Code Leader: Using People, Tools, and Processes to Build Successful Software

Patrick Cauldwell



This book is for the career developer who wants to take his or her skill set and/or project to the next level. If you are a professional software developer with 3–4 years of experience looking to bring a higher level of discipline to your project, or to learn the skills that will help you transition from software engineer to technical lead, then this book is for you. The topics covered in this book will help you focus on delivering software at a higher quality and lower cost. The book is about practical techniques and practices that will help you and your team realize those goals.

This book is for the developer understands that the business of software is, first and foremost, business. Writing code is fun, but writing high-quality code on time and at the lowest possible cost is what makes a software project successful. A team lead or architect who wants to succeed must keep that in mind.

Given that target audience, this book assumes a certain level of skill at reading code in one or more languages, and basic familiarity with building and testing software projects. It also assumes that you have at least a basic understanding of the software development lifecycle, and how requirements from customers become testable software projects.

Who This Book Is Not For: This is not a book for the entry-level developer fresh out of college, or for those just getting started as professional coders. It isn’t a book about writing code; it’s a book about how we write code together while keeping quality up and costs down. It is not for those who want to learn to write more efficient or literate code. There are plenty of other books available on those subjects, as mentioned previously.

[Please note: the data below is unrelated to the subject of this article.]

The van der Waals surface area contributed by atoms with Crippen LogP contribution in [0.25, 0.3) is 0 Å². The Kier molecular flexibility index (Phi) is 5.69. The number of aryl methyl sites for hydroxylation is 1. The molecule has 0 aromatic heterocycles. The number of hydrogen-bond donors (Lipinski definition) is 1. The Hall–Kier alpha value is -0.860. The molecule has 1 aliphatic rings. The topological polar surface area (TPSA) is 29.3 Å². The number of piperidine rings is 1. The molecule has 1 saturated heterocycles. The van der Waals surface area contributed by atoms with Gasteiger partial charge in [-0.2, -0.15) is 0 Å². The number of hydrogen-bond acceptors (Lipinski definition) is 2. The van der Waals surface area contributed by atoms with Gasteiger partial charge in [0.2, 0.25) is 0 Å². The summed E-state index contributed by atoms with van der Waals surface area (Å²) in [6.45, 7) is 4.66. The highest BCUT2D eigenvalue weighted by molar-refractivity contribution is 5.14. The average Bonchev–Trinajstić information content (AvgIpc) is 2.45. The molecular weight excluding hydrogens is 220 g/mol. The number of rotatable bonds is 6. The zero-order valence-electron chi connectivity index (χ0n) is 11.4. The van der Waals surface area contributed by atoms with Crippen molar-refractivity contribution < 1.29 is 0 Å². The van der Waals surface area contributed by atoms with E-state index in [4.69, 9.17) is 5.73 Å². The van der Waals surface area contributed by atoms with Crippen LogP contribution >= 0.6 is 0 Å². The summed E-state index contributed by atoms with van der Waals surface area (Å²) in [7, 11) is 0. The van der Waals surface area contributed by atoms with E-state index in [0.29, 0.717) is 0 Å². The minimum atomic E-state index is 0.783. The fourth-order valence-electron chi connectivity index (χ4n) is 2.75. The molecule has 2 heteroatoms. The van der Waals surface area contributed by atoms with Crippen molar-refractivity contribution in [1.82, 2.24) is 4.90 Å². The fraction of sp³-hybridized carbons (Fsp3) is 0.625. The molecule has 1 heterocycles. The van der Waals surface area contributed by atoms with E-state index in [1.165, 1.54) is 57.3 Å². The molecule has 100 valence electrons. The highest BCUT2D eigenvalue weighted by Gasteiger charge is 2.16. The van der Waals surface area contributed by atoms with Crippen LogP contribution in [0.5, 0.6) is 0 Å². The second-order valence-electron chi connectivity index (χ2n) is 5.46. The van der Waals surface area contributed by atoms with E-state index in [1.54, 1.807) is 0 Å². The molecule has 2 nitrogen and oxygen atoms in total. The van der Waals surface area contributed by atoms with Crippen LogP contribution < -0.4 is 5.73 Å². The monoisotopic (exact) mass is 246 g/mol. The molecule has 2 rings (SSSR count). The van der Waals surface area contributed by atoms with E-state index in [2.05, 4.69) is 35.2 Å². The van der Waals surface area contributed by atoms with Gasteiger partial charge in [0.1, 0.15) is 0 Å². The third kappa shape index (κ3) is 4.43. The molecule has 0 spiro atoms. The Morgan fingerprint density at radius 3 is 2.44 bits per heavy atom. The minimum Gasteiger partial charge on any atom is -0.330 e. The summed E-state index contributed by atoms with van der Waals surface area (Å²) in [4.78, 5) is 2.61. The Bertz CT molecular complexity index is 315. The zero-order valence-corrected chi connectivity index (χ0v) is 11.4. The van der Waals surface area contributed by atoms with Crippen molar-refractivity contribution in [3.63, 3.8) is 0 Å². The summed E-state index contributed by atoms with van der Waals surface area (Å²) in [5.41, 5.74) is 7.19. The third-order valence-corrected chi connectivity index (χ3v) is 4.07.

This is also not a book about project management or development methodology. All of the strategies and techniques presented here are just as applicable to waterfall projects as they are to those employing Agile methodologies. While certain strategies such as Test-Driven Development and Continuous Integration have risen to popularity hand in hand with Agile development methodologies, there is no coupling between them. There are plenty of projects run using SCRUM that do not use TDD, and there are just as many waterfall projects that do.

Philosophy versus Practicality: There are a lot of religious arguments in software development. Exceptions versus result codes, strongly typed versus dynamic languages, and where to put your curly braces are just a few examples. This book tried to steer clear of those arguments here. Most of the chapters in this book deal with practical steps that you as a developer can take to improve your skills and improve the state of your project. The author makes no claims that these practices represent the way to write software. They represent strategies that have worked well for the author and other developers that he have worked closely with.